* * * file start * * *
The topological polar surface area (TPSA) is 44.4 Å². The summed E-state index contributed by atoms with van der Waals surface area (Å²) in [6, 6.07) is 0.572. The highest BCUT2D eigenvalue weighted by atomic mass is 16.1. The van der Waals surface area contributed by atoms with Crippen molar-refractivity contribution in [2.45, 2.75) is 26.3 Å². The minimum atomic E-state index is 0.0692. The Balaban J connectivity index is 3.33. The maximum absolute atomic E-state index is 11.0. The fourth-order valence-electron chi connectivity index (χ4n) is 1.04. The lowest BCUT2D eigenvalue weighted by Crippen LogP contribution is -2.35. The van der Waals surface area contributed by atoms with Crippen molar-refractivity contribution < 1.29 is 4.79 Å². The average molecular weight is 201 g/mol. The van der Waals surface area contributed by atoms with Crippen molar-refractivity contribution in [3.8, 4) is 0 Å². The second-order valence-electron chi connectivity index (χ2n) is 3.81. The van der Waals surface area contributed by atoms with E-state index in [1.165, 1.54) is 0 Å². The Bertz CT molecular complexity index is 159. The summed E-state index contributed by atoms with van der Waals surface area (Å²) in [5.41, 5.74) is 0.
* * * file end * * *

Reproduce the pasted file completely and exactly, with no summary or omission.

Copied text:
The topological polar surface area (TPSA) is 44.4 Å². The summed E-state index contributed by atoms with van der Waals surface area (Å²) in [6, 6.07) is 0.572. The highest BCUT2D eigenvalue weighted by atomic mass is 16.1. The van der Waals surface area contributed by atoms with Crippen molar-refractivity contribution in [2.45, 2.75) is 26.3 Å². The minimum atomic E-state index is 0.0692. The Balaban J connectivity index is 3.33. The maximum absolute atomic E-state index is 11.0. The fourth-order valence-electron chi connectivity index (χ4n) is 1.04. The lowest BCUT2D eigenvalue weighted by Crippen LogP contribution is -2.35. The van der Waals surface area contributed by atoms with Crippen molar-refractivity contribution < 1.29 is 4.79 Å². The average molecular weight is 201 g/mol. The van der Waals surface area contributed by atoms with Crippen molar-refractivity contribution in [3.8, 4) is 0 Å². The second-order valence-electron chi connectivity index (χ2n) is 3.81. The van der Waals surface area contributed by atoms with E-state index in [1.165, 1.54) is 0 Å². The Bertz CT molecular complexity index is 159. The summed E-state index contributed by atoms with van der Waals surface area (Å²) in [5.41, 5.74) is 0.